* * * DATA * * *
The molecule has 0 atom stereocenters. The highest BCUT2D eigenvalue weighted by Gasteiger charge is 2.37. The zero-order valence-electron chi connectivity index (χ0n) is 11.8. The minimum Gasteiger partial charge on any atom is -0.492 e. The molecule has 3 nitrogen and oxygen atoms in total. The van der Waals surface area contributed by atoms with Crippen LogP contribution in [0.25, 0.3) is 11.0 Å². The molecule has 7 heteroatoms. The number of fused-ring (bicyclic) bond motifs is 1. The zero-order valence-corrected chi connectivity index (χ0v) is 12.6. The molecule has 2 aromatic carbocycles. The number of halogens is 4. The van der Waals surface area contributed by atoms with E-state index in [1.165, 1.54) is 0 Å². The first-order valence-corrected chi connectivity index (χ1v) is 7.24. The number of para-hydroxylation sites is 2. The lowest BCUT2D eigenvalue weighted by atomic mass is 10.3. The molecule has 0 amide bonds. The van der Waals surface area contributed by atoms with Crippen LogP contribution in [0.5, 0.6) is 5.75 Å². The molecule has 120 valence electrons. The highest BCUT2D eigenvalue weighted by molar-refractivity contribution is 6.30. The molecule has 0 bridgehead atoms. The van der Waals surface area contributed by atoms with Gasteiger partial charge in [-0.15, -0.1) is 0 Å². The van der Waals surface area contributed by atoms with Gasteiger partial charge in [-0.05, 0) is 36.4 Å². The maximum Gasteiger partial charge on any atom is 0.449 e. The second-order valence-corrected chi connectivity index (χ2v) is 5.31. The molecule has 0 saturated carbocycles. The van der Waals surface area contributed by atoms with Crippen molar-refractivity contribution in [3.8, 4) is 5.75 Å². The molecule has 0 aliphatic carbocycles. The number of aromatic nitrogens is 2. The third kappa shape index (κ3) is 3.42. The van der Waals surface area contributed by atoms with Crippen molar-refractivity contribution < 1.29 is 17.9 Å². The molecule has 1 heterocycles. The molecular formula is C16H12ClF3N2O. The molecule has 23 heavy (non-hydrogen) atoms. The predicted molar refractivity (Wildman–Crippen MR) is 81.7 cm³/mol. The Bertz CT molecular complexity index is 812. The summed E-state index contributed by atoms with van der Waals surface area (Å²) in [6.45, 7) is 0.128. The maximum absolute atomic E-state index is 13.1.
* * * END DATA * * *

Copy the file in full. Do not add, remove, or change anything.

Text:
The molecule has 0 atom stereocenters. The highest BCUT2D eigenvalue weighted by Gasteiger charge is 2.37. The zero-order valence-electron chi connectivity index (χ0n) is 11.8. The minimum Gasteiger partial charge on any atom is -0.492 e. The molecule has 3 nitrogen and oxygen atoms in total. The van der Waals surface area contributed by atoms with Crippen LogP contribution in [0.25, 0.3) is 11.0 Å². The molecule has 7 heteroatoms. The number of fused-ring (bicyclic) bond motifs is 1. The zero-order valence-corrected chi connectivity index (χ0v) is 12.6. The molecule has 2 aromatic carbocycles. The number of halogens is 4. The van der Waals surface area contributed by atoms with E-state index in [1.165, 1.54) is 0 Å². The first-order valence-corrected chi connectivity index (χ1v) is 7.24. The number of para-hydroxylation sites is 2. The lowest BCUT2D eigenvalue weighted by atomic mass is 10.3. The molecule has 0 amide bonds. The van der Waals surface area contributed by atoms with Crippen LogP contribution in [0.5, 0.6) is 5.75 Å². The molecule has 120 valence electrons. The highest BCUT2D eigenvalue weighted by molar-refractivity contribution is 6.30. The molecule has 0 bridgehead atoms. The van der Waals surface area contributed by atoms with Gasteiger partial charge in [-0.15, -0.1) is 0 Å². The van der Waals surface area contributed by atoms with Gasteiger partial charge in [-0.05, 0) is 36.4 Å². The maximum Gasteiger partial charge on any atom is 0.449 e. The second-order valence-corrected chi connectivity index (χ2v) is 5.31. The molecule has 0 saturated carbocycles. The van der Waals surface area contributed by atoms with Crippen molar-refractivity contribution in [3.8, 4) is 5.75 Å². The molecule has 0 aliphatic carbocycles. The number of aromatic nitrogens is 2. The third kappa shape index (κ3) is 3.42. The van der Waals surface area contributed by atoms with Crippen molar-refractivity contribution < 1.29 is 17.9 Å². The molecule has 1 heterocycles. The molecular formula is C16H12ClF3N2O. The molecule has 23 heavy (non-hydrogen) atoms. The predicted molar refractivity (Wildman–Crippen MR) is 81.7 cm³/mol. The Bertz CT molecular complexity index is 812. The summed E-state index contributed by atoms with van der Waals surface area (Å²) in [6.45, 7) is 0.128. The maximum absolute atomic E-state index is 13.1.